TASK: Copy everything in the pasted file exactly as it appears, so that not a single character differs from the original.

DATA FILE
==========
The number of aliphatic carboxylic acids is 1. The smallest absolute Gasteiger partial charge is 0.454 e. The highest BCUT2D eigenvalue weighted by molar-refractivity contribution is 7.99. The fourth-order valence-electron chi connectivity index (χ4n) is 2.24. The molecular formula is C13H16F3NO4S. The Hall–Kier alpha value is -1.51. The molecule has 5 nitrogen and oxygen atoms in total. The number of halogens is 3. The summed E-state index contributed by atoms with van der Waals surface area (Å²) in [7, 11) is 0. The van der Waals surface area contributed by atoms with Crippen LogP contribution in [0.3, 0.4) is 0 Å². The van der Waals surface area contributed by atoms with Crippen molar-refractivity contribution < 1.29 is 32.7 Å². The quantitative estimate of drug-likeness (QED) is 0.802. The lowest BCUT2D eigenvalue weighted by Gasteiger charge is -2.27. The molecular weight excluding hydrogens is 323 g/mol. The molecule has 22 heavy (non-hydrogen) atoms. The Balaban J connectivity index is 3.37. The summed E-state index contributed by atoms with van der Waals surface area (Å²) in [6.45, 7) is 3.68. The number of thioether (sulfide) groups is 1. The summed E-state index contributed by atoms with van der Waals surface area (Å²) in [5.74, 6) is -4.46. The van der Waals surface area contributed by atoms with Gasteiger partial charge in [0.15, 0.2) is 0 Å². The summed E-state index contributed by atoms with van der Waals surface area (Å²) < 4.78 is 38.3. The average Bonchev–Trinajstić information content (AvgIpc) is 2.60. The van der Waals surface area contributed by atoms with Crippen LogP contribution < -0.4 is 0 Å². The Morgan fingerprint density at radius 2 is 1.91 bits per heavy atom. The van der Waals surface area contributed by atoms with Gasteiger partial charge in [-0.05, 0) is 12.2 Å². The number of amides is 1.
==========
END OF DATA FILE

The number of aliphatic carboxylic acids is 1. The smallest absolute Gasteiger partial charge is 0.454 e. The highest BCUT2D eigenvalue weighted by molar-refractivity contribution is 7.99. The fourth-order valence-electron chi connectivity index (χ4n) is 2.24. The molecular formula is C13H16F3NO4S. The Hall–Kier alpha value is -1.51. The molecule has 5 nitrogen and oxygen atoms in total. The number of halogens is 3. The summed E-state index contributed by atoms with van der Waals surface area (Å²) in [7, 11) is 0. The van der Waals surface area contributed by atoms with Crippen LogP contribution in [0.3, 0.4) is 0 Å². The van der Waals surface area contributed by atoms with Crippen molar-refractivity contribution < 1.29 is 32.7 Å². The quantitative estimate of drug-likeness (QED) is 0.802. The lowest BCUT2D eigenvalue weighted by Gasteiger charge is -2.27. The molecular weight excluding hydrogens is 323 g/mol. The molecule has 22 heavy (non-hydrogen) atoms. The Balaban J connectivity index is 3.37. The summed E-state index contributed by atoms with van der Waals surface area (Å²) in [6.45, 7) is 3.68. The number of thioether (sulfide) groups is 1. The summed E-state index contributed by atoms with van der Waals surface area (Å²) in [5.74, 6) is -4.46. The van der Waals surface area contributed by atoms with Gasteiger partial charge in [0.15, 0.2) is 0 Å². The summed E-state index contributed by atoms with van der Waals surface area (Å²) < 4.78 is 38.3. The average Bonchev–Trinajstić information content (AvgIpc) is 2.60. The van der Waals surface area contributed by atoms with Crippen LogP contribution < -0.4 is 0 Å². The Morgan fingerprint density at radius 2 is 1.91 bits per heavy atom. The van der Waals surface area contributed by atoms with Gasteiger partial charge in [-0.05, 0) is 12.2 Å². The number of amides is 1.